There were more instructors; Mike Hatler started my IFR, and gave me a complex endorsement, Jason Mauk lured me into a lesson I won’t forget - and later flew me from JFK to SEA as Captain of a Jetblue Airbus, Howard Hurley taught me practical ways to enter a hold - "when you cross over the fix, make the shortest turn to the outbound course, and figure it out from there." Howard reports to have flown all of the "Century Series" aircraft (F-100 through F-106). Carolyn Moeller gave me my High Performance endorsement and then went on to win the FAA flight instructor of the year award (not related to my endorsement).
There is one instructor I have spent more time in the plane with than any other. When Mike left for bluer skies, I was scrambling for a new IFR instructor. Again I stumbled across a gruff old military pilot – but again, no ordinary pilot. Col. Charles Smith was transitioning out of the Army Reserve and into civilian retirement. Chuck was the commanding officer of the Army Reserve unit at Paine Field and coordinating relocating the unit to JBLM. In the Army Chuck had flown Beavers, Barrons, King-Airs, Bells, Hueys, and Chinooks to name a few. But never jets or fighters. When Chuck was a teen, his father owned airplanes and Chuck tells of teen pranks committed with Cessnas. He tells of flying with the crop dusters, dead-sticking and bouncing planes across irrigation canals to make the runway. Chuck did not fly the planes with excess power; he flew the planes for real. He flew in the system, in the soup, and at the nap of the earth. He tells stories of duct-taping glow sticks to the tips of the helicopter rotor blades so they could see them easier with night vision goggles while flying in tree-lined valleys. He tells of wrapping fuses with aluminum foil gum wrappers and putting them back in to complete night IFR flights.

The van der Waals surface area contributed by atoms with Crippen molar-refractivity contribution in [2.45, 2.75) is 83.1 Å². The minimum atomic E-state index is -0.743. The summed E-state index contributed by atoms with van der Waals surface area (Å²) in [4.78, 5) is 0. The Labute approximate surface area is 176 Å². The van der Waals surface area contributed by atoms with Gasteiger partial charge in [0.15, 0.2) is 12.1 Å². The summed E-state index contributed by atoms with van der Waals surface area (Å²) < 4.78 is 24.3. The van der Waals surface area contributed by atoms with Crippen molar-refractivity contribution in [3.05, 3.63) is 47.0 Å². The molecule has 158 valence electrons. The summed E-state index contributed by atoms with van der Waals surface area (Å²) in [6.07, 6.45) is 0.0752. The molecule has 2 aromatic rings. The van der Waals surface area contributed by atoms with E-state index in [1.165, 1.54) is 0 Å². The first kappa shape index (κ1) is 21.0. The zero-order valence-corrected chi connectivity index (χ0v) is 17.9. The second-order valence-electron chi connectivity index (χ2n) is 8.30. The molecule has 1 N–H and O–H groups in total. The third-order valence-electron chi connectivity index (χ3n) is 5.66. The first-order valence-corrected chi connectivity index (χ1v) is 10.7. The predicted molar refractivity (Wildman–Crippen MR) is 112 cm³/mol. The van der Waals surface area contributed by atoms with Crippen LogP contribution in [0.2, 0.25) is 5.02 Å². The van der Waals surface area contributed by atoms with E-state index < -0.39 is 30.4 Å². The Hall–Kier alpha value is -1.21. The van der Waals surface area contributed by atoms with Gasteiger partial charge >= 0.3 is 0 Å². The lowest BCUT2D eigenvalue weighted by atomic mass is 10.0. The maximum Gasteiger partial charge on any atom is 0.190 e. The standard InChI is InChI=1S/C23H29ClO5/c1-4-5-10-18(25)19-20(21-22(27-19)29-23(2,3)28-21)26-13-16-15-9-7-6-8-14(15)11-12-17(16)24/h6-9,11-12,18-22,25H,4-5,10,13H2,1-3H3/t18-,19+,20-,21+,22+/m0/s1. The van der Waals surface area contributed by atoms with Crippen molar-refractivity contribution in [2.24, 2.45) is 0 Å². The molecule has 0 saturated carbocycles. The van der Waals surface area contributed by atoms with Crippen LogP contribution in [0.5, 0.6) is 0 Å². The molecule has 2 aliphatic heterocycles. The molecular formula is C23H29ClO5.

I believe Chuck has chosen me, not just as a student, but as a friend, or even a surrogate family member. A couple years back, Chuck was awarded a “Wright Brothers Master Pilots Award” for 50 years of aviation experience. I was honored to write a recommendation for him. In it I said, "Since that first day I have added IFR, Commercial, and Multi-Engine privileges, all with Chuck sitting in the right seat next to me. And Chuck has pushed me beyond the practical test standards for each one. His depth of experience drives him to expect more of me and all of his students. And I am both a more cautious and confident pilot due to Chuck’s high expectations. I believe those that fly with Chuck come away better pilots for the experience."
Chuck has welcomed me not just in the airplane and in his office, but he and his saint-of-a-wife have welcomed my entire family into their home for meals, and bridge, and movies.
When my wife gave me a training flight in P-51 Mustang, my instructor was John Posson. John seems like a regular enough guy, but when he is not thrilling Stallion 51’s customers, he is flying formation aerobatics in an L-39 Albatross as the left wing of the Patriot's demonstration team.
During my tail wheel training I got in one flight with Arnold Ebneter, who also is a retired military pilot, having flown the F-105 Thunderchief or "Thud." But Arnold's most recent claim to fame is having designed and built his own airplane, the Ebneter E-1, and then flying it coast to coast, setting two records.
Thank you for all who have made this such a great ride!